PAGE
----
It seems like we can’t escape one day without another act of racism grabbing the headlines. If you have young children, it may be difficult to explain the systemic suffering our people have endured and how proud we should be to have arrived at this point in history.
I mean, we do have a black family in the White House.
But it wasn’t an easy road to this point. It was the collective contributions of millions of our ancestors and elders who stood up to injustice. We must continue the fight and instill in our children the courage to do the same.
That said, movies shape culture. And as we continue to grapple with the issues of today, movies can be a teaching tool and spark discussion among our families. The films listed below remind us of “The Struggle,” but they also show us how to respond in peace—plus, they are great for family viewing.
This is the perfect film to watch if you have young girls. My mom, sisters and I cried almost the entire last half of the movie. It’s based on a true story. And is a great reminder of the change one person can make.
Dido Elizabeth Belle was the mixed-race daughter of an English captain. She was raised by her aristocratic uncle, but she was pretty much hidden from the world because of her skin color. She meets and marries the son of a preacher, and together, they help to end slavery in England.
“You want a player that’s got the guts to fight back?”
“No, I want a player that’s got the guts NOT to fight back?”
“Give me a uniform. Give me a number on my back. And I’ll give you the guts.”
That’s an exchange from the movie between Jackie Robinson and Branch Rickey, the Brooklyn Dodgers manager.
Again based on the true story of the Hall of Fame baseball legend, the movie shows how Robinson carried the hopes of our race on his back, endured incredible hardship and he never once responded with violence. As a result of his character and courage, professional sports in the United States integrated.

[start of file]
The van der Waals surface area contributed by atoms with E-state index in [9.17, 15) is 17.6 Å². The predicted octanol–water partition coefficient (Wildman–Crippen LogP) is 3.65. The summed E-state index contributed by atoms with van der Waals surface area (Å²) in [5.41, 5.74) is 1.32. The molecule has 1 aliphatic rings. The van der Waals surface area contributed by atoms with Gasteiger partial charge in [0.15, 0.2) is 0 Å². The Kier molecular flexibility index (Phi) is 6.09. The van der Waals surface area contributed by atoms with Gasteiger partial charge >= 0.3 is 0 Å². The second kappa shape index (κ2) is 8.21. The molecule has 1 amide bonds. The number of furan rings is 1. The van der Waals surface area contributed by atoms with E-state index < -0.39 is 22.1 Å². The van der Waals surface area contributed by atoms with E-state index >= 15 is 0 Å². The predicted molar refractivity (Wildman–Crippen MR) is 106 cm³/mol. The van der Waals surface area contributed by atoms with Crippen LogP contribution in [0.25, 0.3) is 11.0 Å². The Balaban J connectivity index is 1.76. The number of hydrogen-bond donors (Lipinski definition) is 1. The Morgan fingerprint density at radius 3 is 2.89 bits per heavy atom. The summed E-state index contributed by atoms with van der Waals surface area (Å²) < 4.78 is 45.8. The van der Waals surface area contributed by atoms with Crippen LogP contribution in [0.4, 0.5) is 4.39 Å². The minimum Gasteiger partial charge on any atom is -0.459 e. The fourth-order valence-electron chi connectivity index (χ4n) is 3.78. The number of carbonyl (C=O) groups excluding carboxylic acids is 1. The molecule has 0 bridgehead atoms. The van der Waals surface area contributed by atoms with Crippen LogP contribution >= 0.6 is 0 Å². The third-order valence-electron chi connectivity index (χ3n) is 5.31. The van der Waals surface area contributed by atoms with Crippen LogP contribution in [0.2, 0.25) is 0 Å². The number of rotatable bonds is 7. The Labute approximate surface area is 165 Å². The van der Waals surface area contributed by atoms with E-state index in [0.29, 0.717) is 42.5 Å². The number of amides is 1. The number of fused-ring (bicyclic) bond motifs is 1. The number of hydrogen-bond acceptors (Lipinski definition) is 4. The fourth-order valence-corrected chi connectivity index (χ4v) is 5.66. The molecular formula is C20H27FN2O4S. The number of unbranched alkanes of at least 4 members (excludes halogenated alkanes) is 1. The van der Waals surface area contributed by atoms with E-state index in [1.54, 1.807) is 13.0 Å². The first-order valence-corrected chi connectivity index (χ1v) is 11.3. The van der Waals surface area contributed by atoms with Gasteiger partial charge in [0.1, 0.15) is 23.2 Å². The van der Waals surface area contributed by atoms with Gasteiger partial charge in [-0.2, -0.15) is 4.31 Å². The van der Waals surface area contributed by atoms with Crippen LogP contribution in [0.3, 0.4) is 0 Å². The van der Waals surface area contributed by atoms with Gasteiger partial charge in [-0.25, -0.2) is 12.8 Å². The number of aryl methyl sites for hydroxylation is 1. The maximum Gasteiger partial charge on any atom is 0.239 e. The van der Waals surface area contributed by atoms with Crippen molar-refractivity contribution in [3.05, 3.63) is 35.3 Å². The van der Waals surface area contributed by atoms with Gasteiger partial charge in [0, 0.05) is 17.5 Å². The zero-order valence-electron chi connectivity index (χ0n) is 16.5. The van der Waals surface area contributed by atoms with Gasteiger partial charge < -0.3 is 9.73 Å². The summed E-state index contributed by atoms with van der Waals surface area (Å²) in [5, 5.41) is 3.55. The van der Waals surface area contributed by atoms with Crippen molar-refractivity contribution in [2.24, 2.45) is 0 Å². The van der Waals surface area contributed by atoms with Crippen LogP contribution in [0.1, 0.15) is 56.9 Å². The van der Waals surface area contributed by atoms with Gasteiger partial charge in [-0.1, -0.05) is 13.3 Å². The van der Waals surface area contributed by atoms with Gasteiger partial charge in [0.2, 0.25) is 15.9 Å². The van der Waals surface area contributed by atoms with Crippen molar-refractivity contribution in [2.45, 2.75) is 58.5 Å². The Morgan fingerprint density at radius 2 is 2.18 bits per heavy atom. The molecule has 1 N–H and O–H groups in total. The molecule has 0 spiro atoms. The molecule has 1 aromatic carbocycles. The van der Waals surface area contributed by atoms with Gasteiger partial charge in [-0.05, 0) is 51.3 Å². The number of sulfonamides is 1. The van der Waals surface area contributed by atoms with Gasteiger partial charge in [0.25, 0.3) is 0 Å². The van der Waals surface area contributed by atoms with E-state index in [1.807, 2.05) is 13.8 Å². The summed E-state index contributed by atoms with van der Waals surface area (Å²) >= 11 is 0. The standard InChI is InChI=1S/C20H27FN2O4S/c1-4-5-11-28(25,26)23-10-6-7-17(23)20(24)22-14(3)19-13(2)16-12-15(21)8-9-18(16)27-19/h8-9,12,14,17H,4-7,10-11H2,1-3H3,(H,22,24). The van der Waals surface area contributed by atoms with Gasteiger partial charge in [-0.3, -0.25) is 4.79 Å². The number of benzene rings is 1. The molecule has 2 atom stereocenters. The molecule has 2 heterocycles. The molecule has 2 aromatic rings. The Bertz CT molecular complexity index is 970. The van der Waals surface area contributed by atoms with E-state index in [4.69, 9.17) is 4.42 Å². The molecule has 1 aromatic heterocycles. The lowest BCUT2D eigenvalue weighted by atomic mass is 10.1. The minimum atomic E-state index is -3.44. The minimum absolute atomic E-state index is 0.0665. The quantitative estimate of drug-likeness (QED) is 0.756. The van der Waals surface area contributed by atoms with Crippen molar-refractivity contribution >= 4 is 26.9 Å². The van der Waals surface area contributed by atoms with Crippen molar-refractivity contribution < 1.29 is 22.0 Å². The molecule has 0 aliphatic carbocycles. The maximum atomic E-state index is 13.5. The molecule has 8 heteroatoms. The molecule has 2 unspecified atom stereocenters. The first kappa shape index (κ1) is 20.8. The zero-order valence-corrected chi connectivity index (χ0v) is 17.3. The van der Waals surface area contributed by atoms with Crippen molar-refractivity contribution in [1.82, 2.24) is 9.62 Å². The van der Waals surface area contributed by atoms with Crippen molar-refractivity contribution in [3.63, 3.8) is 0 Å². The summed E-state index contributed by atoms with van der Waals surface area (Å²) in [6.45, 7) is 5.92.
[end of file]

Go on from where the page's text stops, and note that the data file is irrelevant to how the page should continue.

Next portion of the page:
I feel like this movie doesn’t need an introduction.
But Selma reminds us that we are not voiceless and we are not powerless. No matter what the headlines make us think. It is also tells the story of how far we’ve come as a people and reminds us why we must MUST exercise our right to vote.
Just a year after Malcolm X was assassinated, the streets of Selma turned red with the blood of peaceful protesters and the Voting Rights Act was passed…leaders like Stokely Carmichael were becoming impatient with the non-violent approach to racism.
Then, a small college in far West Texas helped break the color barrier in college sports across the South. Texas Western started five black players in the NCAA National Championship against an all-white Kentucky team and ended the debate on the intelligence of black athletes.
The central message of Remember The Titans is the importance of unity.
We may come from different backgrounds, we may listen to the different music, but at our core…we’re human beings with moms, dads, hopes and dreams. And it’s when we come to see each other as people, that we can form bonds, break barriers and see change.
Invictus is the true story of how Nelson Mandela united post-apartheid South Africa around the Rugy World Cup. After being unjustly imprisoned for almost 30 years and labeled a conspirator, Mandela brought racial reconciliation to an entire country and likely prevented civil war.
In my opinion, Invictus and Selma are a tie for first place for best family movie on overcoming racism.
Questions to Spark Discussion with Your Family
I hope you’ll take the time to watch (or re-watch) these films with your family and have a meaningful discussion about the challenges we’re currently facing. Here’s a few questions that I hope will help:
- What issues did blacks face in this film?
- How did the main character(s) respond?
- Was this the right or wrong approach? Why?
- How would you respond in this situation?
- What lesson did you learn about the issues we’re seeing today?
BMWK: What other films would you add to this list?